The United States and Germany will send Patriot missiles and a total of 800 soldiers to fellow NATO member Turkey in order to defend the country from potential missile attacks by neighboring Syria, according to reports.
The U.S. will account for one-half of the personnel to be deployed in Turkey, the Pentagon said.
U.S. Secretary of Defense Leon Panetta also authorized soldiers to operate two batteries of Patriot missiles at undisclosed locations, raising the total number of Patriot batteries in Turkey to six (including two from Germany and Holland each).
It is unclear when the Patriots from the U.S. will arrive in Turkey or how long American troops will be stationed there.
Patriot missiles have the ability to shoot down aircraft and short-range ballistic missiles. They were used successfully during the Iraq war to bring down Saddam Hussein's scud missiles.
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Germany has already agreed to deploy up to 400 of its own soldiers to defend Turkey through January 21014, while another NATO ally, the Netherlands, will send up to 360 soldiers.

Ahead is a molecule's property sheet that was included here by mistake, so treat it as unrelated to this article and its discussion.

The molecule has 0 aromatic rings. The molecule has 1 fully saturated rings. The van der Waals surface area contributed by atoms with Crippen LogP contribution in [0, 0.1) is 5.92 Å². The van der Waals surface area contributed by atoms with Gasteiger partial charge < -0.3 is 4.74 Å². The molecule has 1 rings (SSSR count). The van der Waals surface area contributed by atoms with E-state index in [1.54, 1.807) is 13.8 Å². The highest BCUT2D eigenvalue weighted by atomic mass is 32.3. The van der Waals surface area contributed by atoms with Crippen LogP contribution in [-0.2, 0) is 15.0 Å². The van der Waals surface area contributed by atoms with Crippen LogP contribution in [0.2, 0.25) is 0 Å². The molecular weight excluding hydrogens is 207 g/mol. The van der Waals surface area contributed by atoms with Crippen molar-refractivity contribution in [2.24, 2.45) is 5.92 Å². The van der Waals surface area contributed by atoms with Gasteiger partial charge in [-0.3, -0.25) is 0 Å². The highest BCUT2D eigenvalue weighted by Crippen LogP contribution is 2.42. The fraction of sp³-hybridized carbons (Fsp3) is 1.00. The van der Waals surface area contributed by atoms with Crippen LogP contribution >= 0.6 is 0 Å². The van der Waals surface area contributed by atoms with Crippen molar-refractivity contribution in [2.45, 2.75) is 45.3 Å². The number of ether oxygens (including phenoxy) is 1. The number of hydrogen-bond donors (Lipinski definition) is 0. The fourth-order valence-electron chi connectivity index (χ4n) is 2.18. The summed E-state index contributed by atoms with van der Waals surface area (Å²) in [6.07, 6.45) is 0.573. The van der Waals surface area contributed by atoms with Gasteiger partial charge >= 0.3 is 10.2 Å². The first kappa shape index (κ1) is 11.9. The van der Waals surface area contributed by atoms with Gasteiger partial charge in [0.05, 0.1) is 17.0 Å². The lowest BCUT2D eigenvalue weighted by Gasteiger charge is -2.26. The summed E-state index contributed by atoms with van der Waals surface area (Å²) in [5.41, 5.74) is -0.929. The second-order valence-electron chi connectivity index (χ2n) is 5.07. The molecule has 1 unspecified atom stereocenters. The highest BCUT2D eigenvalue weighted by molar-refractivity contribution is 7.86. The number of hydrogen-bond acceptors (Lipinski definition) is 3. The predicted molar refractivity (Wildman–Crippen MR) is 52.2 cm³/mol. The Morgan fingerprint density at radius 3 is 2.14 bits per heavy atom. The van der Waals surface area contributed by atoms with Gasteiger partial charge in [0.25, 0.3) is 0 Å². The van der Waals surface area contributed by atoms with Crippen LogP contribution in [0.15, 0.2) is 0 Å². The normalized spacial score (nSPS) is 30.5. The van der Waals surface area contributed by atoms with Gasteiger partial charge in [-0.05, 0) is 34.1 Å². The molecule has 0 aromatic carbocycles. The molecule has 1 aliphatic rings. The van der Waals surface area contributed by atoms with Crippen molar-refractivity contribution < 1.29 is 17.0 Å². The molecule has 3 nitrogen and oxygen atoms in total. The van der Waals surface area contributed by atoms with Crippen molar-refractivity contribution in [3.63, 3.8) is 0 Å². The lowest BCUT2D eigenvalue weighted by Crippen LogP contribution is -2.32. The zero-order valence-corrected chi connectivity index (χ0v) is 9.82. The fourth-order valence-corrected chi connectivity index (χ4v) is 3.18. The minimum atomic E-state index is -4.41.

NATO approved a request for such defense operations by Turkey at the end of last month.
Germany, the US and NATO have all emphasized that these military maneuvers are purely defensive in nature and do not represent a prelude to an invasion of Syria, which has between wracked by a brutal civil war for 21 months at the cost of at least 20,000 lives.
Turkey, once a strong ally of Syrian leader Bashar al-Assad, has condemned the Damascus regime's brutal crackdown on opponents, cut off diplomatic ties months ago and supported the rebels.
Since the outbreak of the revolt, hundreds of thousands of Syrian refugees have flooded into Turkey. The Syrian military has also launched a number of shells that landed across the border onto Turkish territory sparking fears the unrest in Syria could spill over.
Ankara and Washington are also concerned that as Assad becomes more isolated, he may move to use chemical weapons on his own people.
In that event Panetta told reporters that the U.S. government has drawn up plans in response, but provided no details.
The U.S. air force base in Incirlik, Turkey is located only about 80 miles from the Syrian border.